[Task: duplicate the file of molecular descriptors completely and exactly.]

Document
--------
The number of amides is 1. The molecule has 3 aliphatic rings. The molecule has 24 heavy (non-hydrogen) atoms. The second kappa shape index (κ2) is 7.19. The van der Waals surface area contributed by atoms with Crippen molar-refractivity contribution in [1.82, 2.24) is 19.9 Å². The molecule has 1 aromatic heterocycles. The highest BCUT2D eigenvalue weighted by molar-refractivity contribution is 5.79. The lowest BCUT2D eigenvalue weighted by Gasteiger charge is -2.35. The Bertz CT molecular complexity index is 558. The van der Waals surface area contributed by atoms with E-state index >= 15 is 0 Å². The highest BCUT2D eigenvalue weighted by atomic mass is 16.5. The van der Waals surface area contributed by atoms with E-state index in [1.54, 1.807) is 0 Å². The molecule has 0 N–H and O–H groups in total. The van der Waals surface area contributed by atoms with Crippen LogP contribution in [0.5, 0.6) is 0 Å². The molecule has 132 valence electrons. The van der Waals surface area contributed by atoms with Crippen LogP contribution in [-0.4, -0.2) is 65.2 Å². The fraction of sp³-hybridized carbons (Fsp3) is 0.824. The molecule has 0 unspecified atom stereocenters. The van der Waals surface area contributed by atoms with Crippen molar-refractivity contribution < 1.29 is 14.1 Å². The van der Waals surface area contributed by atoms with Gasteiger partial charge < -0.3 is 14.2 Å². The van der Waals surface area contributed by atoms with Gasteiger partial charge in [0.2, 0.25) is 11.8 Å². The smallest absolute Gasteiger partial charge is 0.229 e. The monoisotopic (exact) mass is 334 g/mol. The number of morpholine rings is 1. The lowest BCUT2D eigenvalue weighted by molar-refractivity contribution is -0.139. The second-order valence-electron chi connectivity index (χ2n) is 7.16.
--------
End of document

The number of amides is 1. The molecule has 3 aliphatic rings. The molecule has 24 heavy (non-hydrogen) atoms. The second kappa shape index (κ2) is 7.19. The van der Waals surface area contributed by atoms with Crippen molar-refractivity contribution in [1.82, 2.24) is 19.9 Å². The molecule has 1 aromatic heterocycles. The highest BCUT2D eigenvalue weighted by molar-refractivity contribution is 5.79. The lowest BCUT2D eigenvalue weighted by Gasteiger charge is -2.35. The Bertz CT molecular complexity index is 558. The van der Waals surface area contributed by atoms with E-state index >= 15 is 0 Å². The highest BCUT2D eigenvalue weighted by atomic mass is 16.5. The van der Waals surface area contributed by atoms with E-state index in [1.54, 1.807) is 0 Å². The molecule has 0 N–H and O–H groups in total. The van der Waals surface area contributed by atoms with Crippen LogP contribution in [0.5, 0.6) is 0 Å². The molecule has 132 valence electrons. The van der Waals surface area contributed by atoms with Crippen LogP contribution in [-0.4, -0.2) is 65.2 Å². The fraction of sp³-hybridized carbons (Fsp3) is 0.824. The molecule has 0 unspecified atom stereocenters. The van der Waals surface area contributed by atoms with Crippen molar-refractivity contribution < 1.29 is 14.1 Å². The van der Waals surface area contributed by atoms with Gasteiger partial charge < -0.3 is 14.2 Å². The van der Waals surface area contributed by atoms with Gasteiger partial charge in [0.2, 0.25) is 11.8 Å². The smallest absolute Gasteiger partial charge is 0.229 e. The monoisotopic (exact) mass is 334 g/mol. The number of morpholine rings is 1. The lowest BCUT2D eigenvalue weighted by molar-refractivity contribution is -0.139. The second-order valence-electron chi connectivity index (χ2n) is 7.16.